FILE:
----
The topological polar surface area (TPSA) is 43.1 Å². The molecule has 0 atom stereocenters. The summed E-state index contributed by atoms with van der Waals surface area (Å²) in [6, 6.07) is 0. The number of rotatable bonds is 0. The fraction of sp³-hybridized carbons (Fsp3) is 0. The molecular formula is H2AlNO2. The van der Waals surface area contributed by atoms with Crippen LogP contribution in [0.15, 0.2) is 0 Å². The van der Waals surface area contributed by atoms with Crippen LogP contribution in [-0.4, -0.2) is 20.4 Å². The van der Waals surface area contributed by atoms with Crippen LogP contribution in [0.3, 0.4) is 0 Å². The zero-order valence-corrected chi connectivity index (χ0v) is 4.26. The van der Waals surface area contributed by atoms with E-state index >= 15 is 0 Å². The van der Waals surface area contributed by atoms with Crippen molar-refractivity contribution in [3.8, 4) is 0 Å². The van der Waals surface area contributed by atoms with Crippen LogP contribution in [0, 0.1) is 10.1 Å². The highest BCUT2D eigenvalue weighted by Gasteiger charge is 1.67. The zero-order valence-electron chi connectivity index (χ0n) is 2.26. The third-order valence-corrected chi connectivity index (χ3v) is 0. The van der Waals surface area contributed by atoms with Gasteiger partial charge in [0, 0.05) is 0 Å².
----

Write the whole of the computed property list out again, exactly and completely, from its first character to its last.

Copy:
The topological polar surface area (TPSA) is 43.1 Å². The molecule has 0 atom stereocenters. The summed E-state index contributed by atoms with van der Waals surface area (Å²) in [6, 6.07) is 0. The number of rotatable bonds is 0. The fraction of sp³-hybridized carbons (Fsp3) is 0. The molecular formula is H2AlNO2. The van der Waals surface area contributed by atoms with Crippen LogP contribution in [0.15, 0.2) is 0 Å². The van der Waals surface area contributed by atoms with Crippen LogP contribution in [-0.4, -0.2) is 20.4 Å². The van der Waals surface area contributed by atoms with Crippen LogP contribution in [0.3, 0.4) is 0 Å². The zero-order valence-corrected chi connectivity index (χ0v) is 4.26. The van der Waals surface area contributed by atoms with E-state index >= 15 is 0 Å². The van der Waals surface area contributed by atoms with Crippen molar-refractivity contribution in [3.8, 4) is 0 Å². The van der Waals surface area contributed by atoms with Crippen LogP contribution in [0, 0.1) is 10.1 Å². The highest BCUT2D eigenvalue weighted by Gasteiger charge is 1.67. The zero-order valence-electron chi connectivity index (χ0n) is 2.26. The third-order valence-corrected chi connectivity index (χ3v) is 0. The van der Waals surface area contributed by atoms with Gasteiger partial charge in [0, 0.05) is 0 Å².